As Though It Should Be Different
“Dreams are perceptual temper tantrums, in which you literally scream, "I want it thus!" And thus it seems to be. And yet the dream cannot escape its origin. Anger and fear pervade it, and in an instant the illusion of satisfaction is invaded by the illusion of terror. For the dream of your ability to control reality by substituting a world that you prefer is terrifying. Your attempts to blot out reality are very fearful, but this you are not willing to accept. And so you substitute the fantasy that reality is fearful, not what you would do to it. And thus is guilt made real.” (T-18.II.4)
A Course in Miracles likens the experience of the universe of form to a dream that is a temper tantrum against Reality (Truth/God). The dreamer is the “Son of God” (split-mind) and the self with which you identify is a figure in the dream, one of billions of projections of the Son of God. (To be clear: This dream is only a meaningless idea of the opposite-of-God that has no intention behind it. Only within the dream does the dream seem to have the intention to be in defiance of God).
There are many layers to the way ACIM addresses the idea of “dreams”. The section that includes the quote above begins with the dreams you have at night when you sleep. Then it segues into discussing the whole experience of form as a dream. In any case, any dream is an attempt to have another reality, whether that new reality is meant to replace the “reality” of the awake-dream or to replace Reality Itself with the awake-dream. And it is not the dream-to-replace-reality (the universe of form) or Reality that are frightening. Your resistance to them and your attempts to change them frighten you by increasing your guilt. Only if the world is real are you guilty. And you only try to change it because you think it’s real.
So in identification with the ego (personal thought system) you resist not only Reality but the reality (universe of form) that is meant to replace It. On a daily basis you struggle against the way things are in the world. A lot of the sense of being a victim that one has in the world comes from an often unconscious belief that the world is supposed to be different from the way that it is. It is an unconscious belief not just that the world is perfectible, but that the perfect world is here and that somehow you are kept from reaching it.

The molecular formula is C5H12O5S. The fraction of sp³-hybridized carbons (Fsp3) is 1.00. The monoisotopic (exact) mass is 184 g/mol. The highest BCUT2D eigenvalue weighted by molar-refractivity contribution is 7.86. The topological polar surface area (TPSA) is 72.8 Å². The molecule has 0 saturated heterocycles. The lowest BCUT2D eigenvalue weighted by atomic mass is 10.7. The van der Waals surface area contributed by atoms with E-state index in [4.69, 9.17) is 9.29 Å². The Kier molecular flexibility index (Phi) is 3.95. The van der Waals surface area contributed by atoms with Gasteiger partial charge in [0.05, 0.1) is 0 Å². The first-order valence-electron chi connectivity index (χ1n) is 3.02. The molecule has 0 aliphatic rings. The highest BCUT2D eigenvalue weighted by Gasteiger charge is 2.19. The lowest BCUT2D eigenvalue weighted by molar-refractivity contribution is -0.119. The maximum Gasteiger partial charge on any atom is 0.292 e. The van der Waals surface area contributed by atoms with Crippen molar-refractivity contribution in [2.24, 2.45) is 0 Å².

For example, Georgette leaves job after job because in each job she finds that she is in conflict with someone. Well, yeah, the world is a place of conflict between personal identities (egos). She will be in conflict with everyone she knows sometimes. And she will be in conflict with someone in every situation. The process of growth into full adulthood is adjusting to this by taking responsibility for one’s own attitudes, beliefs and behaviors to mitigate conflicts. But Georgette’s attitude is that there is a job out there where she will get along with absolutely everybody all the time. This may not be a conscious attitude, but unconsciously she goes from job to job seeking for the perfect situation. And when she can’t find it she feels that she is being unfairly deprived.
The world is not a perfect place and it never will be. It is not meant to be. It is the idea of the opposite of Perfection (Truth). It is a place of lack and conflict and dysfunction. It is not perfectible because then it wouldn’t be what it is. If it was perfectible it would no longer be the opposite of Perfection.
This does not mean that you should never work to change things in the world for what you think would be the better. But it does mean that you have to accept that you will never change the world to be perfect. If you seek to improve (the world as well as the self with which you identify) rather than perfect, you take a lot of pressure off yourself. And you eliminate a sense of victimhood, too. The world is not perfect for anyone.
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